Saudi boosted to highest level by soaring oil prices foreign assets hit $480 billion in May, 2011

Saudi boosted to highest level by soaring oil prices foreign assets hit $480 billion in May, 2011
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CAIRO - Saudi Arabia's net foreign assets hit 1.8 trillion riyals ($480 billion) in May, their highest level ever, as surging oil prices helped the kingdom offset increased spending aimed at boosting growth and staving off the protests that have swept through other Arab nations.

The gains in the kingdom's foreign asset position continued for at least the sixth consecutive month, climbing 2.5 per cent from April levels of 1.756 trillion riyals, according to a report released by the Saudi Arabian Monetary Agency, the country's central bank.

"It's a reflection of the high oil revenues," John Sfakianakis, chief economist at the Riyadh-based Banque Saudi-Fransi, said Thursday. "If oil prices stay at these levels, then Saudi Arabia will see its foreign assets climbing above the half a trillion (dollar) mark, which is significant."

Unrest in the Arab world, including the civil war in OPEC member Libya, helped propel oil prices well above $100 per barrel for much of the past few months before the U.S. benchmark crude futures contract eased back to the low-to-mid $90s following the producer group's meeting earlier this month.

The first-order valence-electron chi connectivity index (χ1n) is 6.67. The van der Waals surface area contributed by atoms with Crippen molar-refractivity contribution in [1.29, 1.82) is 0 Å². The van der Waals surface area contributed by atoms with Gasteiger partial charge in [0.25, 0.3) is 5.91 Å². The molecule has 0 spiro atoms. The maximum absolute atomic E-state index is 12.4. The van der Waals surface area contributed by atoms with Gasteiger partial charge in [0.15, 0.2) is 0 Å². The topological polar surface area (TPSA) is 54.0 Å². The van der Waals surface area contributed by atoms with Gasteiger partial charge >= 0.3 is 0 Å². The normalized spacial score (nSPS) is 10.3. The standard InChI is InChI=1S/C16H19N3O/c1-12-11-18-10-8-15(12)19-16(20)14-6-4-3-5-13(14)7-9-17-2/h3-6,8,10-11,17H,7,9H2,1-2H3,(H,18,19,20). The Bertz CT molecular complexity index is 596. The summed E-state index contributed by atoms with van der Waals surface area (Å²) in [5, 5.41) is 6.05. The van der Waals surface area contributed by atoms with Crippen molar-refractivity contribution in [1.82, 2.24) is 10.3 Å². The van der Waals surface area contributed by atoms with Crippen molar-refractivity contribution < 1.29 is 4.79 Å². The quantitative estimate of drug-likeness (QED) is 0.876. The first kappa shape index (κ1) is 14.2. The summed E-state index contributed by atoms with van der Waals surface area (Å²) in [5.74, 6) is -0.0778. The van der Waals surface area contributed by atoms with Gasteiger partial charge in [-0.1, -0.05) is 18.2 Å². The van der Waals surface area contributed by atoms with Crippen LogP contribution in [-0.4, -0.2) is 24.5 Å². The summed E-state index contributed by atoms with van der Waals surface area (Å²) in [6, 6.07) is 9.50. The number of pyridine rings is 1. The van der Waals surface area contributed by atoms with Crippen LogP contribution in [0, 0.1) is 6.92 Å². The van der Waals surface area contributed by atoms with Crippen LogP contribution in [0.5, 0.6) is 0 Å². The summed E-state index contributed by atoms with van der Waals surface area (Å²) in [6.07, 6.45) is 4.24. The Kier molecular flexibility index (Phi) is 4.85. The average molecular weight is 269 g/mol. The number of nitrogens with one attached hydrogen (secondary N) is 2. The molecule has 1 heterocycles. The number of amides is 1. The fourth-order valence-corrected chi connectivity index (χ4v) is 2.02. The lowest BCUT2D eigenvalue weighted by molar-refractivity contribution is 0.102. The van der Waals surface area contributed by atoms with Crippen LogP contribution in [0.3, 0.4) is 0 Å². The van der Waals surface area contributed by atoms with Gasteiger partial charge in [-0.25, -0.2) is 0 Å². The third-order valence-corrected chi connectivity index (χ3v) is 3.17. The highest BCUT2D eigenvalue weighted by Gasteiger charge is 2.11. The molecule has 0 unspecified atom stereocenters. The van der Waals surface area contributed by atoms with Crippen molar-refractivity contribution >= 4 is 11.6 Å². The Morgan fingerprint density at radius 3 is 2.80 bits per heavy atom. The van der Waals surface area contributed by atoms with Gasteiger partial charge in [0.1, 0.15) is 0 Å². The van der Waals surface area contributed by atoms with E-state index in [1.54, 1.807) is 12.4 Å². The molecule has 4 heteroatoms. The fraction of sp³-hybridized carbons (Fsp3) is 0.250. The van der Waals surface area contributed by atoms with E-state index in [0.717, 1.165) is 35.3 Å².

The increase in Saudi Arabia's foreign assets came as the prices climbed and the kingdom, to offset lost Libyan production, ramped up its output.

The additional money is key for the Gulf kingdom, which sits atop the world's largest proven reserves of conventional crude and was projecting a slight budget deficit because of ramped up spending this year.

The increase in foreign assets, however, will more than offset that deficit, economists said.

Saudi Arabia's budgetary break-even oil price is between $85-87 per barrel, said Sfakianakis.

"Even with the additional spending they've announced on top of the budgetary spending, they'll have a comfortable surplus as long as oil prices stay above $90" per barrel, he said.

Unrest sweeping across the Arab world led to the ousting of longtime leaders in Tunisia and Egypt, plunged Libya into civil war and left the presidents of Syria and Yemen battling to stay in power. Bahrain, the tiny Gulf monarchy that sits off Saudi Arabia's coast, is also embroiled in its own uprising.

As the protests spread across the region, Saudi Arabia's king announced successive spending packages aimed at improving the lives of the country's lower-income brackets, boosting job growth and expanding the economy.

In total, the packages ordered by King Abduallah will cost the country about $120 billion over several years, and the finance minister has said officials would fund the measures through oil revenues rather than dipping into their foreign assets. But the measures also come at a cost, with the country forecasting a slight deficit for the current fiscal year.

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